Following Kirkconnell’s apology for her past allegations of racism, Lindsay pointed out on her “Bachelor Happy Hour” podcast on Tuesday, February 23, how the season 25 frontrunner carefully staged an Instagram Story pic to showcase the Uncomfortable Conversations With a Black Man book alongside her “mid-afternoon matcha” and manicured nails.
“You almost feel like you know everything you need to know about her in that picture. The fact that that’s what she decided to do,” the former Bachelorette, 35, said. “Several people sent me that Story. Her apology was well-written, it was pretty and it was sincere. I’m not going to knock anyone’s apology. But then the next step is to take action.”
Evan Agostini/Invision/AP/Shutterstock; ABC/Craig Sjodin
Lindsay — whose interview earlier this month with Bachelor host Chris Harrison sparked controversy when he defended Kirkconnell for her past racist actions — continued, “Taking action to me isn’t showing everybody that you’re reading the book. You have such a big platform. There’s a lot of people who don’t necessarily understand what Chris said in the interview or why people are so upset, so this is an opportunity for you to explain that.”
The Texas native noted that “vapid is the word that comes to mind” when thinking of Kirkconnell’s post. “I don’t think it could get any worse, unless [Matt James] chooses Rachael,” Lindsay added.
Kirkconnell, 24, is one of the final three women competing for James — the first Black Bachelor — on the ABC reality series. After the season’s January 4 premiere, she came under fire when a TikTok user accused the graphic designer of bullying them over their interest in Black men. More of her past racially inventive actions continued to surface, including “liking” photos with the Confederate flag in the background and posting a photo of herself attending an antebellum plantation-themed formal in 2018.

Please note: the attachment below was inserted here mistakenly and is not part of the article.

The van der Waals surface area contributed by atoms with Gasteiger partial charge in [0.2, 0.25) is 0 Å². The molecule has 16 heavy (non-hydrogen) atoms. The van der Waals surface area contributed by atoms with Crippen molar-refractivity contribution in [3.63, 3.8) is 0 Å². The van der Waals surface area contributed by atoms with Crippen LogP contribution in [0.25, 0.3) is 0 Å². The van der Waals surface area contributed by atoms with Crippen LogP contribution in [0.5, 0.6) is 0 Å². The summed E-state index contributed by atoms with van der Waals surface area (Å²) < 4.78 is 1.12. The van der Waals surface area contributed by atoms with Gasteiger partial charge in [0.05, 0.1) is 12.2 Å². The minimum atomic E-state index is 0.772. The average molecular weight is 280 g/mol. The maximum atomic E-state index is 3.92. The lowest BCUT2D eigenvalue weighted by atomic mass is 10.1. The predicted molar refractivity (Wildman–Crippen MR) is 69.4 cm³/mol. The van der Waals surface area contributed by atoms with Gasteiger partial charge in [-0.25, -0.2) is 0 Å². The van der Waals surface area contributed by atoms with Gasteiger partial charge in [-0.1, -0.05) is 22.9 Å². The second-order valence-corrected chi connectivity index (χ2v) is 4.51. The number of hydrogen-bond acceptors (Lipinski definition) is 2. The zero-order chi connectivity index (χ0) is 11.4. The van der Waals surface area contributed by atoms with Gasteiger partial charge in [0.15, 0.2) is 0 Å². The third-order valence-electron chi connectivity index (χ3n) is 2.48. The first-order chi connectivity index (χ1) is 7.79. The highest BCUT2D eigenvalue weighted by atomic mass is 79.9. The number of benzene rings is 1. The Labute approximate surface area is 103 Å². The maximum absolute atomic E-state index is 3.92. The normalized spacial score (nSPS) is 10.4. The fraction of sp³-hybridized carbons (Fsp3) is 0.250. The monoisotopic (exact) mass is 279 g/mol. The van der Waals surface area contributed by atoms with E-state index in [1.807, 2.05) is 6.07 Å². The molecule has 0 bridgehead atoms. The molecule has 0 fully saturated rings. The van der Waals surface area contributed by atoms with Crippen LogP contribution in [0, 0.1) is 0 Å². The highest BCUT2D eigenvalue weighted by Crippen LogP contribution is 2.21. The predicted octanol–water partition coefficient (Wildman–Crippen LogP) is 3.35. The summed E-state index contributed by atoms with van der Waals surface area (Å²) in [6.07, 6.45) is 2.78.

Kirkconnell broke her silence on February 11, explaining how there have “been truths that have come to light” amid the accusations.
“I didn’t recognize how offensive and racist my actions were, but that doesn’t excuse them,” she wrote via Instagram. “My age or when it happened does not excuse anything. They are not acceptable or okay in any sense. I was ignorant, but my ignorance was racist.”
The Georgia native said that she should “be held accountable” for what she did, noting that she wants to “earn your forgiveness through my future actions.”
“We all need to have a little grace, a little understanding, a little compassion. Because I have seen some stuff online — this judge, jury, executioner thing where people are just tearing this girl’s life apart and diving into, like, her parents, her parents’ voting record,” the 49-year-old said at the time. “I haven’t heard Rachael speak on this yet. Until I actually hear this woman have a chance to speak, who am I to say any of this?”
Harrison’s comments were met with heavy backlash. Three days after he issued an apology via Instagram on February 10, he announced that he would briefly step away from hosting the current season of The Bachelor.
“I am dedicated to getting educated on a more profound and productive level than ever before,” he wrote on February 13. “I want to ensure our cast and crew members, to my friends, colleagues and our fans: this is not a moment, but a commitment to much greater understanding that I will actively make every day.”
James, 29, addressed the scandal on Monday, February 22, and said it has been “devastating and heartbreaking” to witness these situations unfold. He also pointed out how “Black people and allies immediately knew and understood” the issue with Harrison’s defense of Kirkconnell.
“It was a clear reflection of a much larger issue that The Bachelor franchise has fallen short on addressing adequately for years,” the real estate broker said. “This moment has sparked critical conversations and reporting, raised important questions, and resulted in inspiring displays of solidarity from The Bachelor nation.”
The North Carolina native added that the controversy “pushed me to reevaluate and process what my experience on The Bachelor represents, not just for me, but for all the contestants of color, especially the Black contestants of this season and seasons past, and for you, the viewers at home.”
The Bachelor airs on ABC Mondays at 8 p.m. ET.